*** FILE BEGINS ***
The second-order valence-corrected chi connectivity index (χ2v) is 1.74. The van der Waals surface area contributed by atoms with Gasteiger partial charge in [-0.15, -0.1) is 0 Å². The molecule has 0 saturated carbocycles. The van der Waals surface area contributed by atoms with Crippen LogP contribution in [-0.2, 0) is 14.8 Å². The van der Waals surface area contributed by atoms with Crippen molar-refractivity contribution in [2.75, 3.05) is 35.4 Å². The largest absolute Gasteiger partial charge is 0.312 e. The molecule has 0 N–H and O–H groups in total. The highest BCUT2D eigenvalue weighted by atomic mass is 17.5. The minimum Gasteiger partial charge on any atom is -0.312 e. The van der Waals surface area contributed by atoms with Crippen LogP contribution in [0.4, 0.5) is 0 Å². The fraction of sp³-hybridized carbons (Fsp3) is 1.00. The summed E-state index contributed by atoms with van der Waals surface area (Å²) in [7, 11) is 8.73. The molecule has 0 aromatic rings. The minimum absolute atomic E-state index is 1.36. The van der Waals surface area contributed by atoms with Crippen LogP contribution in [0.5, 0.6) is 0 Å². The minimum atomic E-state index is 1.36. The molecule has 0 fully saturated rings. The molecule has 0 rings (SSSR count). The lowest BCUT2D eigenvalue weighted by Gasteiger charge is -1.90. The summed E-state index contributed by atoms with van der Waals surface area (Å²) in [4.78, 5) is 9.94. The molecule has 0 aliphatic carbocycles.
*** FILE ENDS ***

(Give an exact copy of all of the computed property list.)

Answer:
The second-order valence-corrected chi connectivity index (χ2v) is 1.74. The van der Waals surface area contributed by atoms with Gasteiger partial charge in [-0.15, -0.1) is 0 Å². The molecule has 0 saturated carbocycles. The van der Waals surface area contributed by atoms with Crippen LogP contribution in [-0.2, 0) is 14.8 Å². The van der Waals surface area contributed by atoms with Crippen molar-refractivity contribution in [2.75, 3.05) is 35.4 Å². The largest absolute Gasteiger partial charge is 0.312 e. The molecule has 0 N–H and O–H groups in total. The highest BCUT2D eigenvalue weighted by atomic mass is 17.5. The minimum Gasteiger partial charge on any atom is -0.312 e. The van der Waals surface area contributed by atoms with Crippen LogP contribution in [0.4, 0.5) is 0 Å². The fraction of sp³-hybridized carbons (Fsp3) is 1.00. The summed E-state index contributed by atoms with van der Waals surface area (Å²) in [7, 11) is 8.73. The molecule has 0 aromatic rings. The minimum absolute atomic E-state index is 1.36. The van der Waals surface area contributed by atoms with Crippen LogP contribution in [0.5, 0.6) is 0 Å². The minimum atomic E-state index is 1.36. The molecule has 0 fully saturated rings. The molecule has 0 rings (SSSR count). The lowest BCUT2D eigenvalue weighted by Gasteiger charge is -1.90. The summed E-state index contributed by atoms with van der Waals surface area (Å²) in [4.78, 5) is 9.94. The molecule has 0 aliphatic carbocycles.